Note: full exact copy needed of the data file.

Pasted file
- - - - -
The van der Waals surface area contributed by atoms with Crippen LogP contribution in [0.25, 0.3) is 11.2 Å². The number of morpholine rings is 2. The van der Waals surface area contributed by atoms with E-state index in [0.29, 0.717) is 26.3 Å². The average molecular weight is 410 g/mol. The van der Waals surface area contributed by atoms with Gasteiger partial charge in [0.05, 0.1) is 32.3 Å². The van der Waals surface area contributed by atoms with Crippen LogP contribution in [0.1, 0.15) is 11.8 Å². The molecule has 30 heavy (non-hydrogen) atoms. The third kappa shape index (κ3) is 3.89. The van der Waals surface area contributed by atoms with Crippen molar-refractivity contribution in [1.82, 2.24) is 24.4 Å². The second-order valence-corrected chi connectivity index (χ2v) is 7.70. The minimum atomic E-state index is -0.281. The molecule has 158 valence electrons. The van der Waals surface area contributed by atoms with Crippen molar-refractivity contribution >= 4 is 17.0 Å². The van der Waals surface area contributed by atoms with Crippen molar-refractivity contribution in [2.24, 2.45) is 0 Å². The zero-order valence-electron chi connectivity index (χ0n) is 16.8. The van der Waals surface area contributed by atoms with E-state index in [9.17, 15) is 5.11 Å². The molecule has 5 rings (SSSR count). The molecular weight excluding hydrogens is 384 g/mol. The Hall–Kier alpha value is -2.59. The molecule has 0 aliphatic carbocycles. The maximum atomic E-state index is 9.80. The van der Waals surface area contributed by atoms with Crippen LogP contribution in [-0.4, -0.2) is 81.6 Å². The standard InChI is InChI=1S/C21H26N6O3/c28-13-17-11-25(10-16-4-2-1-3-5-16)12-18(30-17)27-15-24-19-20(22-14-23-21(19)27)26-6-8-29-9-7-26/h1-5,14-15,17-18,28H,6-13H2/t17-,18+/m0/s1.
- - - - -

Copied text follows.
The van der Waals surface area contributed by atoms with Crippen LogP contribution in [0.25, 0.3) is 11.2 Å². The number of morpholine rings is 2. The van der Waals surface area contributed by atoms with E-state index in [0.29, 0.717) is 26.3 Å². The average molecular weight is 410 g/mol. The van der Waals surface area contributed by atoms with Gasteiger partial charge in [0.05, 0.1) is 32.3 Å². The van der Waals surface area contributed by atoms with Crippen LogP contribution in [0.1, 0.15) is 11.8 Å². The molecule has 30 heavy (non-hydrogen) atoms. The third kappa shape index (κ3) is 3.89. The van der Waals surface area contributed by atoms with Crippen molar-refractivity contribution in [1.82, 2.24) is 24.4 Å². The second-order valence-corrected chi connectivity index (χ2v) is 7.70. The minimum atomic E-state index is -0.281. The molecule has 158 valence electrons. The van der Waals surface area contributed by atoms with Crippen molar-refractivity contribution >= 4 is 17.0 Å². The van der Waals surface area contributed by atoms with Crippen molar-refractivity contribution in [2.24, 2.45) is 0 Å². The zero-order valence-electron chi connectivity index (χ0n) is 16.8. The van der Waals surface area contributed by atoms with E-state index in [9.17, 15) is 5.11 Å². The molecule has 5 rings (SSSR count). The molecular weight excluding hydrogens is 384 g/mol. The Hall–Kier alpha value is -2.59. The molecule has 0 aliphatic carbocycles. The maximum atomic E-state index is 9.80. The van der Waals surface area contributed by atoms with Crippen LogP contribution in [-0.4, -0.2) is 81.6 Å². The standard InChI is InChI=1S/C21H26N6O3/c28-13-17-11-25(10-16-4-2-1-3-5-16)12-18(30-17)27-15-24-19-20(22-14-23-21(19)27)26-6-8-29-9-7-26/h1-5,14-15,17-18,28H,6-13H2/t17-,18+/m0/s1.